Windows users will probably have already noticed pop up boxes appearing in the bottom right hand of their desktop announcing the impending arrival of Windows 10. Some may have even taken up Microsoft’s offer of a free upgrade to the new OS for users with Windows 7 or above. When Microsoft unveiled Windows 10 back in January this year the crowd was wowed and the industry community sat up and took notice. Here was an operating system with a difference, that promised to make our lives better, that sat up and took notice of us and our needs. Déjà vu? You bet it was. The same fervour was witnessed when Windows 8 was launched, promising to be a true generation definer for the Mobile and Desktop world. Only it wasn’t, was it? It’s not that Windows 8 was bad per se, it was just that it was so inherently flawed and un-user friendly that Windows 9 just upped and left never to be seen again* (*Okay, not strictly true, but the general consensus is that Windows 8 suffered so much that an almighty leap was needed to separate the next Windows OS from its predecessor). So Windows 10 was born.
If you feel that was a long-winded introduction, it was but it was warranted. For the first time in a while Microsoft is, if not against the ropes, certainly showing signs of wobbling. Windows 10 has become significant, very significant for the tech giant which wants to re-gain its momentum in the industry. Which means it is significant for us. So what is all the fuss with Windows 10, and is it worth it? Let’s find out.
Wednesday, 29 July 2015 – The Big Launch
On Monday pre-subscribers got the news that they’d been waiting for, that Wednesday was the day for the big download. We will look at the biggest features of Windows 10 that will be available from launch and what these features could mean for business and enterprise users.
UX – While not exactly a feature, Microsoft has learnt its lessons from the mistakes of Windows 8. User Experience, especially in terms of enterprise users was at the forefront thinking behind Windows 10 development. Back in September last year when the technical preview of Windows 10 was available Jim Alkove, the head of the Windows 10 management team, was keen to state in his blog that “Windows 10 will be our greatest platform ever for organizations and their employees,” and highlighted how important businesses would be during the technical development stage of Windows 10. This was significant because it was a rarity for Microsoft, opening up to the community. It wasn’t quite an admission of ‘we got it wrong’ but it was close enough. And, sure enough, the initial prognosis was that it looks slick and simple enough for businesses to use.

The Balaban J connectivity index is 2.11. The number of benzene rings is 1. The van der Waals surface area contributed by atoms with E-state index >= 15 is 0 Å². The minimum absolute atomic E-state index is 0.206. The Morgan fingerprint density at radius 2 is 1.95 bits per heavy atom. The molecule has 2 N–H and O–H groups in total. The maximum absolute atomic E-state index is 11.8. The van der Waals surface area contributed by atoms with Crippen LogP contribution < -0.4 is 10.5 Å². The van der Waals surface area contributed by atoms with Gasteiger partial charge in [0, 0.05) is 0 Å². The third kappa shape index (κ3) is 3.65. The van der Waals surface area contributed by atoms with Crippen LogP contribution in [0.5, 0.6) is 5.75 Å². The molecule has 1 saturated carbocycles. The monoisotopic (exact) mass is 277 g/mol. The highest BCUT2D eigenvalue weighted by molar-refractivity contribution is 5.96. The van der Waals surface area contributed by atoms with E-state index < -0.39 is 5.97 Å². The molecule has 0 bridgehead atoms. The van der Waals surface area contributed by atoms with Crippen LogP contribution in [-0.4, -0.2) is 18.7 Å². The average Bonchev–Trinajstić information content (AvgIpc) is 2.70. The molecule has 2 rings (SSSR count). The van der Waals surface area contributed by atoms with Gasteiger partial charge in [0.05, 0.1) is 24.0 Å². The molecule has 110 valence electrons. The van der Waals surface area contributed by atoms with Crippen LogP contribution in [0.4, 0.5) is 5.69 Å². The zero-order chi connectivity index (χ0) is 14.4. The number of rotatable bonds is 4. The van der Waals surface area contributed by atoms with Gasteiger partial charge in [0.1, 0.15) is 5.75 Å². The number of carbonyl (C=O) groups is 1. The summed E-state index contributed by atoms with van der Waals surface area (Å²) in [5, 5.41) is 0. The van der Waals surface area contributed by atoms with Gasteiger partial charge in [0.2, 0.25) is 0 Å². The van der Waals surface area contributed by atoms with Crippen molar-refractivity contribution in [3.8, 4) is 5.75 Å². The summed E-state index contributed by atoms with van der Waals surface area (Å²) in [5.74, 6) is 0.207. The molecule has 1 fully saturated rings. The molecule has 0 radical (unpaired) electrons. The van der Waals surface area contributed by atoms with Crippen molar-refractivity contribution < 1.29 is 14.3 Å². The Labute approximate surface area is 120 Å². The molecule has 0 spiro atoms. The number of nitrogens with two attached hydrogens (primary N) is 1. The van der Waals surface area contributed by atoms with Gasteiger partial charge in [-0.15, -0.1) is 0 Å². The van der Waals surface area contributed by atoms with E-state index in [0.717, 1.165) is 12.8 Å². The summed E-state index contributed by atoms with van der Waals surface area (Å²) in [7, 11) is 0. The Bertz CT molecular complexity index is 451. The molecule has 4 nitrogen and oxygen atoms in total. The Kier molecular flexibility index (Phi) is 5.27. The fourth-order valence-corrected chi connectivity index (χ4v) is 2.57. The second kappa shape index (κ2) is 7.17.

Cortana – Windows Phone users will already be familiar with Cortana. Let’s start that again, Windows Phone users will be aware of the existence of Cortana, the speech activated, personal assistant/search software built in to phones. The reason why users will be only aware of Cortana’s existence rather than familiar with the application is because it, or she, to be more proper is seldom used. This is scheduled to change with Windows 10 with Cortana expected to play a big part of organising your desktop. Seen the film Her? Perhaps not to this extent but the idea is there, Cortana will help get you organised, and not only this she will learn how you work, and she will work across platforms. In theory then Cortana for Windows 10 gets the thumbs up and should help to streamline office work.
Universal Apps – This is something that has been long overdue from Microsoft, the acknowledgement that business work isn’t always done in an office in front of a large desktop. Universal Apps will allow you to work on a Word or Excel document, as well as other Microsoft Apps like PowerPoint and OneNote on all Windows 10 platforms in a free and optimised manner. This means you could start a project on one device and finish it on another, or add some notes for that morning’s meetings on your phone and pick them up on your laptop ready to add into your presentation. The possibilities for business and the fluidity for business make this one of the best Windows 10 features from launch.
Edge – If it isn’t broke don’t fix it. So goes the old adage. So why then have Microsoft decided to abandon Internet Explorer for the new Edge browser? Again, the keyword is optimisation. Edge does things that IE cannot do, the chance to annotate a webpage and share it with colleagues for instance is something that will come in handy in terms of workflow management. Sure, they could have called it IE11 and that would have been fine, but we do like that Microsoft have tried and appear committed to doing things differently and for the benefit of business. The verdict is still out on the browser as not enough businesses have engaged with it yet but the initial noises at least are positive.
Conclusion: Is Windows 10 for business worth it?
The initial answer, you would have to say, is yes. Microsoft appears to have gotten this one right. The fact that they are backing Windows 10 so much also shows that they should be committed to change if issues arise with the platform during the initial launch stage. This, of course, is an issue for businesses who need it to work right from the beginning despite Microsoft’s promise of the ‘zero’ learning curve.
So, while on the face of it Windows 10 does seem like it will be good for enterprise users, certainly the free upgrade is enticing. We will report again once there has been some early adopter feedback but the initial prognosis at least is good. Microsoft seems determined to win back business users which, for businesses, can only be a good thing.